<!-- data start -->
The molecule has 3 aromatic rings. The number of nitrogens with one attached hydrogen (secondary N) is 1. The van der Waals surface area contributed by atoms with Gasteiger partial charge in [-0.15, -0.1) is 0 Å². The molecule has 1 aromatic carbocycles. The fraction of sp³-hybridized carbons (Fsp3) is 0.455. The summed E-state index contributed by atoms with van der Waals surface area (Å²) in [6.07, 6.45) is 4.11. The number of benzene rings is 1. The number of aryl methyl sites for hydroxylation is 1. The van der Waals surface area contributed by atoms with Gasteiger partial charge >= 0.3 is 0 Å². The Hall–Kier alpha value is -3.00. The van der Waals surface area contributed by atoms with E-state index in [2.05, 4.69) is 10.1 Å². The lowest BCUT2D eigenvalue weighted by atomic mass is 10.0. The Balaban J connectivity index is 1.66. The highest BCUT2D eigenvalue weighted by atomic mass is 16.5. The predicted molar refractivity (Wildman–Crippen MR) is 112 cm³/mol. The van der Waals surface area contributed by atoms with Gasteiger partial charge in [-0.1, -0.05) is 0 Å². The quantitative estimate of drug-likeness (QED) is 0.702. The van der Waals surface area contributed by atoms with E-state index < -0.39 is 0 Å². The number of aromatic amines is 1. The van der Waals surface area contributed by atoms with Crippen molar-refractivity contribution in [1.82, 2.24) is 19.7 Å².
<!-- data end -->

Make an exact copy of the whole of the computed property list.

The molecule has 3 aromatic rings. The number of nitrogens with one attached hydrogen (secondary N) is 1. The van der Waals surface area contributed by atoms with Gasteiger partial charge in [-0.15, -0.1) is 0 Å². The molecule has 1 aromatic carbocycles. The fraction of sp³-hybridized carbons (Fsp3) is 0.455. The summed E-state index contributed by atoms with van der Waals surface area (Å²) in [6.07, 6.45) is 4.11. The number of benzene rings is 1. The number of aryl methyl sites for hydroxylation is 1. The van der Waals surface area contributed by atoms with Gasteiger partial charge >= 0.3 is 0 Å². The Hall–Kier alpha value is -3.00. The van der Waals surface area contributed by atoms with E-state index in [2.05, 4.69) is 10.1 Å². The lowest BCUT2D eigenvalue weighted by atomic mass is 10.0. The Balaban J connectivity index is 1.66. The highest BCUT2D eigenvalue weighted by atomic mass is 16.5. The predicted molar refractivity (Wildman–Crippen MR) is 112 cm³/mol. The van der Waals surface area contributed by atoms with Gasteiger partial charge in [-0.1, -0.05) is 0 Å². The quantitative estimate of drug-likeness (QED) is 0.702. The van der Waals surface area contributed by atoms with E-state index < -0.39 is 0 Å². The number of aromatic amines is 1. The van der Waals surface area contributed by atoms with Crippen molar-refractivity contribution in [1.82, 2.24) is 19.7 Å².